Arizonans received more than $778 million in federal earned income tax credit money last year, and yet that didn't include everyone eligible for it. The Internal Revenue Service is urging all taxpayers in Arizona to find out whether they're eligible for the credit when filing their 2007 federal income tax returns.
"The whole idea behind the earned income tax credit is to reward folks for working," said David Williams, the IRS's director of refundable credits. "Last year, just over 22 million taxpayers (nationally) received just under $44 billion. We believe that represents somewhere between 75 percent and 80 percent of all taxpayers who are eligible for the earned income tax credit."
The credit is the federal government's largest benefits program for working families, he said. It is a refundable credit that can increase a refund or reduce the amount of taxes due, or prompt a refund if there was no federal tax withheld.
To qualify for the credit, a taxpayer's income must be $39,783 or less. Depending on the amount of the earned income, qualifying taxpayers can receive:
A credit of $4,716 with two or more qualifying children.
A credit of $2,853 with one qualifying child.
A credit of $428 with no qualifying children.
Taxpayers must file a return in order to receive the credit.
"There are a number of reasons why people don't claim it, the largest of which is ignorance about whether they're eligible for the credit or even the existence of the credit," Williams said. "We've gotten a bit of evidence that suggests that folks who don't make enough money to file a tax return don't think they're eligible for the credit, and in fact that's one of the biggest reasons we don't see claims, because the people aren't making enough money."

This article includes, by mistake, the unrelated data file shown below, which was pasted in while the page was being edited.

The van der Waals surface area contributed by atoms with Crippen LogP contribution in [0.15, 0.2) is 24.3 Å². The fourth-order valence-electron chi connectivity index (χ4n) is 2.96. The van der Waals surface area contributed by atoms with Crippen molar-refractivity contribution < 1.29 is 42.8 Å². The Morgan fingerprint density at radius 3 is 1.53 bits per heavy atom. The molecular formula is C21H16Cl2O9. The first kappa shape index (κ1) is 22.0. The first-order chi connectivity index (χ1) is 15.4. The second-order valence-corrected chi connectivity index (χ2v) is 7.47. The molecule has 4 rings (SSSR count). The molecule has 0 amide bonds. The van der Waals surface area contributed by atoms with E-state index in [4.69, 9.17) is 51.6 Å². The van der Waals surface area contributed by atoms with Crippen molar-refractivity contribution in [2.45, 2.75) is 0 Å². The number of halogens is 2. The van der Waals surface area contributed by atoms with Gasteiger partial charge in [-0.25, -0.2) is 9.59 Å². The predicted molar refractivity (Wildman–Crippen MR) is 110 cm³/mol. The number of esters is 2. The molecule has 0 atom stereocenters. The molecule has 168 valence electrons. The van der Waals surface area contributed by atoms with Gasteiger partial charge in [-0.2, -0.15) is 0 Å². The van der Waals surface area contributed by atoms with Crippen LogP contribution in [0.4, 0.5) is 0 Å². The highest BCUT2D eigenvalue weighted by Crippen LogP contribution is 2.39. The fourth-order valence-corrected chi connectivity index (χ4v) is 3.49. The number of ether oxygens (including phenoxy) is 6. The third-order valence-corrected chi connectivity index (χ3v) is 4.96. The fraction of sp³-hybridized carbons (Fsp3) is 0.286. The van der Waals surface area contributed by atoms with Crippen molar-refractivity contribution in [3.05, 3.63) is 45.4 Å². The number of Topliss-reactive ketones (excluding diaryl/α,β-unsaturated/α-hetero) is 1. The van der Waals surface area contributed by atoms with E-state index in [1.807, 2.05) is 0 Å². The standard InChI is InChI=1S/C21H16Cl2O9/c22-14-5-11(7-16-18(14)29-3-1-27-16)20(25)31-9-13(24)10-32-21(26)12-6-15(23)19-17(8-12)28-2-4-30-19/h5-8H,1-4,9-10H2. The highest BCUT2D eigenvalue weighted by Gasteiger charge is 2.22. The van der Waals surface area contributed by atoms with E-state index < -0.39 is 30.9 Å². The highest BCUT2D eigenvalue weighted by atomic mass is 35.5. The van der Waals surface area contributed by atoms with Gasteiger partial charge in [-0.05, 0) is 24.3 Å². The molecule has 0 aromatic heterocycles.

Many taxpayers with low incomes believe they are ineligible, as do taxpayers who are caring for children who may not be their offspring, he said. For example, an aunt who is taking care of her niece may think she doesn't qualify, he said.
"The child must be your son, daughter, stepchild, foster child, brother, sister, stepbrother, stepsister, or a descendent of any of those." said Debra Holland, IRS director of the earned income tax credit. "You can see how a niece falls into that category."
All taxpayers by now should have received their W2s, so there's no better time than the present to file your return and find out if you're eligible for the credit, Williams said.
"This is something you claim because it is your right," he said.
Questions about the earned income tax credit?
• Contact the Internal Revenue Service at (800) 829-1040 for information about the credit and local free tax assistance sites.
• Visit www.irs.gov for tools to determine eligibility.